The price of bitcoin has returned to $9,000 today, as new data revealed how much miners will lose after the third bitcoin halving.
The price of bitcoin has remained stable, despite major changes
Data from CoinMarketCap show that the BTC/USD currency pair has again increased to $9,000 on Wednesday after a two-day break.
Support above the $8,000 range did not yet appear after halving, which was preceded by a rapid drop in the Bitcoin price, which temporarily reached a 200-day moving average of about $8,200.
"Volatility draining down on $BTC, which suits altcoins as some are showing strength"
, Cointelegraph analyst Michaël van de Poppe said.
Miners ravenue dropped by 47%
Meanwhile, halving had a strong impact on miners, and data from 12 May showed that their revenues fell by about 47%.
From $17.16 million of block subsidies and transaction fees the day before, on tuesday there was only $8.95 million left - these data come from blockchain.com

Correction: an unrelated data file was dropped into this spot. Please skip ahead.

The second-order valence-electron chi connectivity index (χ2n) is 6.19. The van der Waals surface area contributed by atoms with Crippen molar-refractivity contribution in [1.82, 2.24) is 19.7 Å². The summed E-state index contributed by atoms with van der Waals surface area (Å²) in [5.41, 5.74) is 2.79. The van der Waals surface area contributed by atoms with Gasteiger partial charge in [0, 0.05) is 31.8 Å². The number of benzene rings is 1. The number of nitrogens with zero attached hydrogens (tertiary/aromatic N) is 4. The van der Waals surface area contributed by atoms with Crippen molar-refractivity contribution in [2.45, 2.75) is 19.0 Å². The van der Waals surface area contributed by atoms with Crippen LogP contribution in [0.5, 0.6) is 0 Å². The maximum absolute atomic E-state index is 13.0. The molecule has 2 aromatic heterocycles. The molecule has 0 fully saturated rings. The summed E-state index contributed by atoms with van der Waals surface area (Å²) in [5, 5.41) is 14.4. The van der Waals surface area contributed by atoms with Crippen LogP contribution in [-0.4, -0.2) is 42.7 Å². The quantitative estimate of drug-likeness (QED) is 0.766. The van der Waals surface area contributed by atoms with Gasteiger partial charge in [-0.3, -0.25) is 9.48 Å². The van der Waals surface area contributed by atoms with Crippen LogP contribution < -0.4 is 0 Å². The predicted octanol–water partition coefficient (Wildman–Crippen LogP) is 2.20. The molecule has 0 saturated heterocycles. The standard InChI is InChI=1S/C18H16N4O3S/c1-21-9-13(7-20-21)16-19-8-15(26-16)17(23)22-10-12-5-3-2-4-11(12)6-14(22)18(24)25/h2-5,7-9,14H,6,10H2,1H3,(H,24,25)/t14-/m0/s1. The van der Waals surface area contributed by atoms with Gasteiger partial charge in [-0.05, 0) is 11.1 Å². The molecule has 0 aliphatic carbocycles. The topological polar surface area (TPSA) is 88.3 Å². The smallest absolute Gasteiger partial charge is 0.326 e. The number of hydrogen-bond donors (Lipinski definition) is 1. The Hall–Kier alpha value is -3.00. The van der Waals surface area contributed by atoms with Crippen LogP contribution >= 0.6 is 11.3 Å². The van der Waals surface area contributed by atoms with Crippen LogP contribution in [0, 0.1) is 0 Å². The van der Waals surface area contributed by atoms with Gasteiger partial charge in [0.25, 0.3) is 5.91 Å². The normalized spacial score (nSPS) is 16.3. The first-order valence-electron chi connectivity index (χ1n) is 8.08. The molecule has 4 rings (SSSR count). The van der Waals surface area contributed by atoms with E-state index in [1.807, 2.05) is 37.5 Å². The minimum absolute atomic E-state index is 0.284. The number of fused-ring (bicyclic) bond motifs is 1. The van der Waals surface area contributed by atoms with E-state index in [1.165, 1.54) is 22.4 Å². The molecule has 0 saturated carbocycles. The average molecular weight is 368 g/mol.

Commenting on the changes, Mario Gibney, the Blockstream customer service employee, wrote on Twitter:
The first mining reward of #bitcoin's 4th epoch is 7.16 BTC (6.25 block subsidy + 0.91 in fees).— Mario Gibney (@Mario_Gibney) May 11, 2020
That means 12.7% is made up of transaction fees.
An indication of the brave new world of fee-based security we're venturing toward? pic.twitter.com/lh3te5vxkV
Over time, Bitcoin transaction fees will have to increase in order to meet increased demand and keep miners in business.
Nowadays, the fees are still far from the levels observed for example last year when bitcoin cost $13800 because the total number of transactions is lower.